Repo transactions are on balance sheet transactions, but they don’t draw as much scrutiny from regulators. There was just one little problem. MF Global wanted the off-balance sheet treatment of a derivative, a total return swap, but it didn’t want to call it a total return swap, so it used smoke and mirrors. Even if MF Global engaged in a wash trade at the end (if there is no default in the meantime) to buy back the bonds, MF Global would receive par on the bonds from the maturing bonds. The repurchase trade at maturity is a formality with no real (or material) economic consequence.

    In other words, the “repo-to-maturity” exploits a form-over-substance trick to avoid calling this transaction a total return swap. Accountants paid by the form-over-substance seekers and asleep-at-the-switch regulators will sometimes, at least temporarily, go along with this sort of relabeling.

    The fact that MF Global was exposed in a leveraged way to default risk and liquidity risk because of these transactions and that the risk was- linked to European sovereign debt was disclosed in MF Global’s 10K for the year ending March 31, 2011, a required financial statement filed with the SEC. The CFTC and other regulators had the information right under their noses, but it appears they didn’t understand that they were looking at a leveraged credit derivative transaction that could lead to margin calls that MF Global would be unable to meet.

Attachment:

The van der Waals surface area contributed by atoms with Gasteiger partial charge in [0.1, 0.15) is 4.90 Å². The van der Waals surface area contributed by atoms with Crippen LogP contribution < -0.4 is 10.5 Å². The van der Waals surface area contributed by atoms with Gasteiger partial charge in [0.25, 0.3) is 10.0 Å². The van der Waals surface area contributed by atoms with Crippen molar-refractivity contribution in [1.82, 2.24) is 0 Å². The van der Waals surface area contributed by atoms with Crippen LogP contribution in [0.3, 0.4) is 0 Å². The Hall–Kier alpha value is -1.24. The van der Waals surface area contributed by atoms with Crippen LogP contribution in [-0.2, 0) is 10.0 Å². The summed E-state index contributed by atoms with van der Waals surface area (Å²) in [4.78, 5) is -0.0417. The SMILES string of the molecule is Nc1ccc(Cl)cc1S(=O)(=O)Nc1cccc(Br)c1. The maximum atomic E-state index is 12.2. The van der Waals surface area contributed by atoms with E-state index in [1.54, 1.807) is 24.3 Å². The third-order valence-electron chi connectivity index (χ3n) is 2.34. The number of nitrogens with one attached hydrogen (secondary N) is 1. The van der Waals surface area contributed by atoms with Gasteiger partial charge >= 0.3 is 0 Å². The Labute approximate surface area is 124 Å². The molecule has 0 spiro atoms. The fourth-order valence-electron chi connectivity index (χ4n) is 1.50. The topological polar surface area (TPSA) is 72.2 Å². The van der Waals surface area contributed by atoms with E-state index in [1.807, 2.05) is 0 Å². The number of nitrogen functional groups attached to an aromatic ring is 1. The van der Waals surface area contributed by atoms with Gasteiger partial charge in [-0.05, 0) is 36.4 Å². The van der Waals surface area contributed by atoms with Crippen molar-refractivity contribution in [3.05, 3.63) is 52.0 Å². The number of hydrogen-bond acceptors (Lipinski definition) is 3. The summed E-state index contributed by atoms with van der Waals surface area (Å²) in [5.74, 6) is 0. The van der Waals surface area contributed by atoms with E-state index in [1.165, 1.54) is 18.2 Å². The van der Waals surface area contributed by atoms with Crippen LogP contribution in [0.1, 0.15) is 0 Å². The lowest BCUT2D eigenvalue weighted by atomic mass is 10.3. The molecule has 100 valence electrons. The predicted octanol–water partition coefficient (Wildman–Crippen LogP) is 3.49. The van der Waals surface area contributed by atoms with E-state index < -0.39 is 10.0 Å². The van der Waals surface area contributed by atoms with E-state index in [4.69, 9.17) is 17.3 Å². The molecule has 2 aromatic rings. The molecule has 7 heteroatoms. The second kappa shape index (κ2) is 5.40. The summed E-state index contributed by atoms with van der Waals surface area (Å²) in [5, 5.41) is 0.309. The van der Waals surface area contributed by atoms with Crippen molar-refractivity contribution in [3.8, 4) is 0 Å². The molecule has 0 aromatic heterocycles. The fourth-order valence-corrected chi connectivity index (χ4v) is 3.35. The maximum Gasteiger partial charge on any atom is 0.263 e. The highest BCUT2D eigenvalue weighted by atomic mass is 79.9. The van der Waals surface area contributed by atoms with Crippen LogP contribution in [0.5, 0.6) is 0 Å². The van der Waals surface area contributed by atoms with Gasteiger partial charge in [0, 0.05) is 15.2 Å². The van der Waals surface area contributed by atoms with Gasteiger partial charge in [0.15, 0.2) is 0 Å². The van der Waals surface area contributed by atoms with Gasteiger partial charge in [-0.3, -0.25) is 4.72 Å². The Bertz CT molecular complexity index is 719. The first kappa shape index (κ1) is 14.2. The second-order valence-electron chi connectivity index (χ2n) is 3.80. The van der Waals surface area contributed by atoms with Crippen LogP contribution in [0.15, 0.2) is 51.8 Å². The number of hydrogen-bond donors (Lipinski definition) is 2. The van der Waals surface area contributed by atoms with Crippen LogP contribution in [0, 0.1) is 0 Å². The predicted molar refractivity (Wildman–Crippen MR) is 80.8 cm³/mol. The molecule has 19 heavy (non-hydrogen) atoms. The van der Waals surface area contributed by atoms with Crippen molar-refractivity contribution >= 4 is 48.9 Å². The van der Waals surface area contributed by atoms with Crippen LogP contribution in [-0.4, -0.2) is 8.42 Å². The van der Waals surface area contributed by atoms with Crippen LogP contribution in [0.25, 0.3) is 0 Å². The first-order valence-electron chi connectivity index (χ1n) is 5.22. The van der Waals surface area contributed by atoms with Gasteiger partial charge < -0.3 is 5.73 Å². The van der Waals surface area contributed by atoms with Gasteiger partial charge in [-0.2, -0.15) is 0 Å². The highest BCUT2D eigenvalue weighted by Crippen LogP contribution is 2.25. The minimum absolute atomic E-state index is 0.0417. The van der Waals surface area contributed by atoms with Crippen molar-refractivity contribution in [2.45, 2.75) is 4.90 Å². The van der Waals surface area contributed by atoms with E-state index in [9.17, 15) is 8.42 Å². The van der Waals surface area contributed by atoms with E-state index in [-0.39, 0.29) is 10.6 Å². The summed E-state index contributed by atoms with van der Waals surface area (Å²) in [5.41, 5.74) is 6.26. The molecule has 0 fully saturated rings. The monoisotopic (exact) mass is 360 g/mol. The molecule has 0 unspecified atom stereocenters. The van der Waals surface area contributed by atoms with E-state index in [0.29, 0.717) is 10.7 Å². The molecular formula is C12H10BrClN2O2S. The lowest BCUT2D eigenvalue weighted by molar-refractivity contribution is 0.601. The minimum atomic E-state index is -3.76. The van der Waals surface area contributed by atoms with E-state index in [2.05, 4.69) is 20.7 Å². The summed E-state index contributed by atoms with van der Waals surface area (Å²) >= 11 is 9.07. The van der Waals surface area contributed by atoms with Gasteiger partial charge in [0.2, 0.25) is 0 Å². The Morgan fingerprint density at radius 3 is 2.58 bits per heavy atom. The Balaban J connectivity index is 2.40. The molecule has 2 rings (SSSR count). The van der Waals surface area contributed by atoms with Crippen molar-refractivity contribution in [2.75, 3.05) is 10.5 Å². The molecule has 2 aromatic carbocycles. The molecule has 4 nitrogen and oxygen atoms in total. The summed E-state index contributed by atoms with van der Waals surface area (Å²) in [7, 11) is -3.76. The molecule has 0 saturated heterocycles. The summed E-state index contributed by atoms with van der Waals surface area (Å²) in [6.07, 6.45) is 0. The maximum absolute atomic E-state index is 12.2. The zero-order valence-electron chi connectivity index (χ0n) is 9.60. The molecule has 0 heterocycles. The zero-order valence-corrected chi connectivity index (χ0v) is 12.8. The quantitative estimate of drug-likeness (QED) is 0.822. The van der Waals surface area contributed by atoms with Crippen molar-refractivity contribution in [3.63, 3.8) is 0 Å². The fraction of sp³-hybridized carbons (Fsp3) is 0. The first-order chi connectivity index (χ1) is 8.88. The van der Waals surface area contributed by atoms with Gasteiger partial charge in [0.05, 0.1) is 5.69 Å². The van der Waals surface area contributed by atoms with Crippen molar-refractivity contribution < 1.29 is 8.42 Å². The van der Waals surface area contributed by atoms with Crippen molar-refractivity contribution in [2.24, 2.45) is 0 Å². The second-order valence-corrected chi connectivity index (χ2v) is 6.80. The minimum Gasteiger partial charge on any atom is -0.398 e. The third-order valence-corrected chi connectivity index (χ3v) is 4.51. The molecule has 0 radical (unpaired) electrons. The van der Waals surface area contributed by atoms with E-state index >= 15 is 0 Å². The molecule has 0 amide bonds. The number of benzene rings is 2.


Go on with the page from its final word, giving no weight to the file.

The result is that yet another large financial institution has been felled when it couldn’t meet margin calls due to the credit risk of fixed income assets combined with high leverage in an off-balance sheet transaction. The ugliest part of this story, however, isn’t that MF Global got in over its head, it’s that the bankruptcy trustee estimates customers’ money to the tune of $1.2 billion or more is still missing.

    1. Foppe

      Nice touch:

      Jon Corzine resigned as Chairman and CEO of MF Global on November 4, just days after the October 31 bankruptcy announcement. As a matter of corporate governance, holding the position of Chairman nad CEO meant that Corzine had a lot of concentrated power with little oversight. Many question the wisdom of a corporate structure that allows officers to hold this dual position. (Ken Lewis, the Chairman and CEO that merged Bank of America into the poorhouse held this dual role, too. Lewis defended this practice at the Federal Reserve Bank of Chicago’s Bank Structure Conference in 2003.) Corzine was the former governor of New Jersey and had been out of the active markets for twelve years. Prior to that, until 1999 he had been the CEO of Goldman Sachs.

      The Financial Industry Regulatory Authority Inc. (FINRA) gave Jon Corzine a waiver from his Series 7 and Series 24 exams when he took the helm of MF Global in March 2010. The former is required for anyone involved in the investment banking or securities business including supervision, solicitation, or training of persons associated with MF Global, and that included Corzine. As an officer of MF Global the latter was required for Corzine, since he had been out of the business for around 12 years or more than six times the 2 year expiration date for reactivating these qualifications.

      1. LeonovaBalletRusse